W William Shakespeare

Sonnet 24 – Mine eye hath play’d the painter and hath stell’d by William Shakespeare

Sonnet 24’  also known as ‘Mine eye hath play’d the painter and hath stell’d,’ is the twenty-fourth of one hundred fifty-four sonnets that Shakespeare wrote over his lifetime. It is part of the extended and well-known Fair Youth sequence of sonnets (numbers one through one hundred twenty-six). In this particular sonnet Shakespeare engages in a discussion of the traditional conceit, stemming from the Renaissance, that connects the heart and the eye. At the time, scholars have suggested, this conceit would’ve been a cliche, therefore leading many to treat this sonnet as fairly commonplace and less interesting than the others within the same series. 

Sonnet 24 - Mine eye hath play’d the painter and hath stell’d by William Shakespeare



‘Sonnet 24’ by William Shakespeare is a love poem that uses an extended metaphor to depict the connection between the speaker and the Fair Youth.

In the first lines of ‘Sonnet 24’ the speaker describes the connection, eyes to hearts, that the two share. His eyes have the ability to paint the youth’s image upon his heart. There, his body protects and frames it. The speaker goes deeper into these images and imagines himself looking into the youth’s eyes, into the reflection of his own eyes, and then into his heart where that image lies. Despite the skill of his eyes he is unable to see the youth’s heart, just what is on the surface.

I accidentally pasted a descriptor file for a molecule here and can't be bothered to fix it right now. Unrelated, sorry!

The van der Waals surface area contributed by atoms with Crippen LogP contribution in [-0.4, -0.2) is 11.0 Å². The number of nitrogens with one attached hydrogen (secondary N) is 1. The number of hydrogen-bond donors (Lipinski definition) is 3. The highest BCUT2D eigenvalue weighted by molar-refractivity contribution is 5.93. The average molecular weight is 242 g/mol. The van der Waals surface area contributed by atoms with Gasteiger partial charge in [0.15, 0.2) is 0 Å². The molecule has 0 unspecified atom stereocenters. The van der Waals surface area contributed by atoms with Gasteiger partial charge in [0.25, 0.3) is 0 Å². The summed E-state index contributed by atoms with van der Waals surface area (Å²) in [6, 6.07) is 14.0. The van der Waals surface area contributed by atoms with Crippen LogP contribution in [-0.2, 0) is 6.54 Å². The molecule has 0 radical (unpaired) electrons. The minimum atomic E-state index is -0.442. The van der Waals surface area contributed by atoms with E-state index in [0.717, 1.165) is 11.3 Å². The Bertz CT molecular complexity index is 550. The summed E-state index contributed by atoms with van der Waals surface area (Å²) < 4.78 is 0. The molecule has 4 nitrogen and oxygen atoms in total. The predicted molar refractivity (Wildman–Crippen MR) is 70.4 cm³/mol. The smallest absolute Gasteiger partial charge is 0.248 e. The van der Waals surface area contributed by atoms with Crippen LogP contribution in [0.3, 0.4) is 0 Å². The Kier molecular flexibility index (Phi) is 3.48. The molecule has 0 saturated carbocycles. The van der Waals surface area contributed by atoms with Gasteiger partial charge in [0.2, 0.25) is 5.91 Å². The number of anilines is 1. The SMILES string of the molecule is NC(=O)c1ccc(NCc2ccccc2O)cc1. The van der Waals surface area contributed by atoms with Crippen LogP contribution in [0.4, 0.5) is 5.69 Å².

‘Sonnet 24’ by William Shakespeare is a fourteen-line sonnet that is structured in the form known as a “Shakespearean” or English sonnet. The poem is made up of three quatrains, or sets of four lines, and one concluding couplet, or set of two rhyming lines. It also follows a consistent rhyme scheme that conforms to the pattern of ABAB CDCD EFEF GG and it is written in iambic pentameter. This means that each line contains five sets of two beats, known as metrical feet. The first is unstressed and the second stressed. It sounds something like da-DUM, da-DUM. 

As is common in poems from Shakespeare, the last two lines are a rhyming pair, known as a couplet. They often bring with them a turn or volta in the poem. They’re sometimes used to answer a question posed in the previous twelve lines, shift the perspective, or even change speakers.


Poetic Techniques

Shakespeare makes use of several poetic techniques in ‘Sonnet 24’. These include but are not limited to personification, metaphor, and enjambment. The first, personification, occurs when a poet imbues a non-human creature or object with human characteristics. For example, in the last lines where the speaker says that the “sun / Delights” in looking or “peep[ing]” into the youth’s eyes just as he does. Enjambment is a technique that occurs when a line is cut off before its natural stopping point. Enjambment forces a reader down to the next line, and the next, quickly. One has to move forward in order to comfortably resolve a phrase or sentence. For example, the transition between lines one and two as well as that between lines five and six.